340. NYC


This past weekend was spent in Manhattan, New York, New York. “If you can make it there, you can make it anywhere”, so the song goes. [“Unfortunately, if you can’t make there, you just go home and mope about what a sucking loser you are.” That line was mysteriously cut from the original version of New York, New York. Apparently it lacked musicality.] Our pilgrimage this year was the least stressful trip to, through, and out of Manhattan that we have ever experienced. We being my lovely wife, my operatic daughter, and I. Last Christmas was the last time we visited and whatta, whatta, whatta nightmare it wa- wa- wa- was!! The traffic was inhuman. Cruel even.  We spent two hours getting through the Holland Tunnel and then putzing through lower Manhattan over to Brooklyn, where we returned my eldest daughter to her micro apartment thimble-sized sparrow nest. (I am feeling re-traumatized now just typing about the memory. “I’ll have a Xanax martini, bartender. Make it fizz.”)  I got stuck in the crosswalk just a block away from the tunnel entrance on the Jersey side. A murderously angry driver in a Lincoln town car blew his horn and accelerated like a rabid bull toward my side of the car as we sat helplessly in the intersection, expecting to be gored on the doorstep of the Big Apple. Dude locked up his brakes and stopped inches from my door, like it was a mob hit, think of Sonny at the toll booth in The Godfather .  We all screamed in anticipation of the impact that did not come to my new car, but the horns just kept blaring at me, condemning my blatant tourist fox paws, that’s French for a social blunder.  The stress kept mounting until my skull cracked open and a tree grew up from the pavement of my corpus callosum as we entered Brooklyn. What kind of tree, you ask?  A coconut naturally. I had to tilt my head forward to avoid catching the fronds on the Williamsburg Bridge supports.

Image result for coconut tree growing out of someone's head pictureThat’s what it felt like anyway, a massive fuzzy spider web of stress that spread out from my brain stem across every millimeter of my crawling skin and then crystallized into veins of brittle glass. Simply breathing required focus due to the overwhelming video game exploding on the other side of my windshield, sucking my eyeballs out of their fragile sockets– trucks, taxis, buses, scooters, skate boarders, bicyclists going with and against traffic, and endless pedestrians on cell phones talking to their lawyers about potential traffic torts. [I need a breath here. Whew!! “Bartender, another zantini.”] All this stimulation palpitated at the bottom of incredibly interesting canyons of amazing architecture and iconic buildings, bridges, and statues everywhere. Wha- wha- wha- what the heck!!! You don’t realize that you have stopped blinking due to your very active fear of death. Naturally your eyes dry out and the sooty air begins to sand down your corneas. And yet, on this razor’s edge of existence you feel fully alive and a part of this liquid human magic act where thousands ebb and flow by one another crimelessly. It should never work, this human bee hive, but some primeval cooperative gene turns on and millions of humans glide by each other as if choreographed by a master dance genius.

Of course it helps if you come in to Midtown via the Lincoln Tunnel. No muss, no fuss, just 14 bucks. And then stay near the theatre district, which we did this time. Thankfully, our street, 37th, was actually closed due to some construction project at the end of our block. We parked, yes PARKED, across the street in a garage for less than $50 a day. Our tiny suite was quiet, QUIET. The only word we could not use, in fact, can never ever be used in NYC, was CHEAP. New York is a huge money meter monster that has to be fed richly every hour or it will grind you up and spit you out onto the grimy sidewalks where those same millions of minions will trundle by crimelessly self absorbed.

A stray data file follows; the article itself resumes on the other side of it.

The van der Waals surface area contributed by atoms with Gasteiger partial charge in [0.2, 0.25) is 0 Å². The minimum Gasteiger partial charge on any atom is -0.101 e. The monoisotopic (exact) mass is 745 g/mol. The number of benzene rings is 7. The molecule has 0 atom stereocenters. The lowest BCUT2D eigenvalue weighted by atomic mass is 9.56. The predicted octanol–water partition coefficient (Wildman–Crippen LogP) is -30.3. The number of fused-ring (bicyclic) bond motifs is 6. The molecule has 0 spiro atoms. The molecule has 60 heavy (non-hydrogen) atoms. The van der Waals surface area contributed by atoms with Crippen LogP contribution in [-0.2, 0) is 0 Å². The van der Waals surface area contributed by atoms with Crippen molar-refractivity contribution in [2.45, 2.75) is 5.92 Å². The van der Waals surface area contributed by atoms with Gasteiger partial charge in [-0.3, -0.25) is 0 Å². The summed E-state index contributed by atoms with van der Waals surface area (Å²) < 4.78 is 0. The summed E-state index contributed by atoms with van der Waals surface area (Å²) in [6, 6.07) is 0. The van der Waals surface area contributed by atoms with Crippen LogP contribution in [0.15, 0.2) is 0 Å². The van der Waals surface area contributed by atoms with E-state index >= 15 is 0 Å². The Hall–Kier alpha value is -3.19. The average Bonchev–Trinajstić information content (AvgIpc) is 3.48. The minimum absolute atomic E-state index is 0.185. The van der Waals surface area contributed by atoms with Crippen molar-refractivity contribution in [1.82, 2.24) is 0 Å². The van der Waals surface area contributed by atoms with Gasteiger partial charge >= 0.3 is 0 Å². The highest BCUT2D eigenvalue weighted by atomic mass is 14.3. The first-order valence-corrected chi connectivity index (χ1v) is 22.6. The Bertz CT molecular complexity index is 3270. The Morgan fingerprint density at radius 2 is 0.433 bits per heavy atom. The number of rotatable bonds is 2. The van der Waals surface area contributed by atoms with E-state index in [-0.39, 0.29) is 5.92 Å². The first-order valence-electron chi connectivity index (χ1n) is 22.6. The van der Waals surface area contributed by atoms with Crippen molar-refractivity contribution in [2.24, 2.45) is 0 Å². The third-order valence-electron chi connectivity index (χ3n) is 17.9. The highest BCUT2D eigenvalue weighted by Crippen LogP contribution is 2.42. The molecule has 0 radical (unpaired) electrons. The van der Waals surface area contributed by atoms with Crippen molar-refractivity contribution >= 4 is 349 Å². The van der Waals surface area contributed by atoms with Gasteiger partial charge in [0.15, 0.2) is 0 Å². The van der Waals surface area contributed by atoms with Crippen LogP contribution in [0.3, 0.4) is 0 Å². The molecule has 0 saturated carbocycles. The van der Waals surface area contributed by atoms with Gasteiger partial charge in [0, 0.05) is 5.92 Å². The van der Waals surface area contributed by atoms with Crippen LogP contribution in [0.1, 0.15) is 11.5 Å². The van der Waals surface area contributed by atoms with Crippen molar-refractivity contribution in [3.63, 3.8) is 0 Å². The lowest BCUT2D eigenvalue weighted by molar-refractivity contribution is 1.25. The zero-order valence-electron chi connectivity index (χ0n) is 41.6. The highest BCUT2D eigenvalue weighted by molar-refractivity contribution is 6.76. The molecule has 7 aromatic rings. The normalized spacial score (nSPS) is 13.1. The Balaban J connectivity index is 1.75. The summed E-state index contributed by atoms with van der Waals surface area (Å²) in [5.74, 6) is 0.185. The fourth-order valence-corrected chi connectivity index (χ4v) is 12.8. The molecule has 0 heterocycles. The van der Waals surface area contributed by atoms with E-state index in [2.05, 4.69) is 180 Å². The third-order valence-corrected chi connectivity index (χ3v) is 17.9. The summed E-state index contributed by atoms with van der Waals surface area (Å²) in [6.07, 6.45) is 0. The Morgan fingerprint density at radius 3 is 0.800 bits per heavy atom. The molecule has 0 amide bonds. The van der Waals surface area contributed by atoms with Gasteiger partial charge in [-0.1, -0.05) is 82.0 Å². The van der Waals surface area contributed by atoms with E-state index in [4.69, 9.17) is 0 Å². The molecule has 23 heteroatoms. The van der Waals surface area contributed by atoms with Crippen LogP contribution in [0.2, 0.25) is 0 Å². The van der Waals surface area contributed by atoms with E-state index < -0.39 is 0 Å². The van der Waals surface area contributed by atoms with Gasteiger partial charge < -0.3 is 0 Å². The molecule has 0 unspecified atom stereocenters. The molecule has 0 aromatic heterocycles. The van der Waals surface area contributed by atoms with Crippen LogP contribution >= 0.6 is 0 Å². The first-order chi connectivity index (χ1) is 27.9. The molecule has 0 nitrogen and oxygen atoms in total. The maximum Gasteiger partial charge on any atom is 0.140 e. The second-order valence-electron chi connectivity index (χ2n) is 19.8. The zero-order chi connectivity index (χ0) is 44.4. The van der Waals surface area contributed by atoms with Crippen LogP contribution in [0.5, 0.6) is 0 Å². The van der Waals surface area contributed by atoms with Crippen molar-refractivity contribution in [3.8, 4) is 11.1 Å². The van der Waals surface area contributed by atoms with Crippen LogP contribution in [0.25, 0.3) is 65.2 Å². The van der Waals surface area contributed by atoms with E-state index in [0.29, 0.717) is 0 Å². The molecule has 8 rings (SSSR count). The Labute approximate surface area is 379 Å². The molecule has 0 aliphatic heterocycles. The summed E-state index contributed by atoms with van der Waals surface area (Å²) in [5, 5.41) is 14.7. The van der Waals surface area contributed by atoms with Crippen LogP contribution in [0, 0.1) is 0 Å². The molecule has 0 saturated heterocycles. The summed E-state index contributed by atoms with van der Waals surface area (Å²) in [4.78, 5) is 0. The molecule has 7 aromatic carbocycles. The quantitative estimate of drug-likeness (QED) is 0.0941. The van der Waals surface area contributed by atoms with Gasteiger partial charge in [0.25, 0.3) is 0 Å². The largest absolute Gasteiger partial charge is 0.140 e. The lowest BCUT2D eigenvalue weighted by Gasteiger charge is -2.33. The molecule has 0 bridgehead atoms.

Where do they toilet and bathe, the homeless?  Forget laundry. They are like the pigeons, living on the crumbs and debris of the well heeled Gothamites. God knows when a sparrow falls. I guess He knows when all these human pigeons scuttle about, living like modern lepers. I ask myself ‘Why is it that some folks sell junk on the streets and others beg? They spend just as much time on the same street.’ The one standing offers you a hat, an umbrella, a t-shirt, tickets to a comedy club, or a photo of John Lennon hugging the Naked Cowboy when they were both toddlers. The slouching other asks for your pity and jiggles a cup with coins. They are both selling junk, but the one still standing does not believe he is the junk being sold.  Meanwhile I’m going to a two hour show and put my butt in a $75 seat. I’m eating dinner with $18 bottled water to wash it down. And I wonder how these guys even got into Manhattan at $14 a pop. Happily there is no charge to leave. But why does their image burn deeper and last longer than the sentimental musical I paid to see? I guess their performances are more meaningful in the grand scheme of things. Unforgettable even.

No matter the cost, I think of my New York trips as investments, not as frivolous and extravagant waste. It’s like Dorothy going to Oz. Visiting Gotham makes living in Kansas or Central PA more bearable.

Start spreadin’ the news, I’m leavin’ today
I want to be a part of it
New York, New York
These vagabond shoes, are longing to stray
Right through the very heart of it
New York, New York
I want to wake up, in a city that doesn’t sleep
And find I’m king of the hill
Top of the heap
These little town blues
Are melting away
I’ll make a brand new start of it
In old New York
If I can make it there, I’ll make it anywhere
It’s up to you, New York, New York

 

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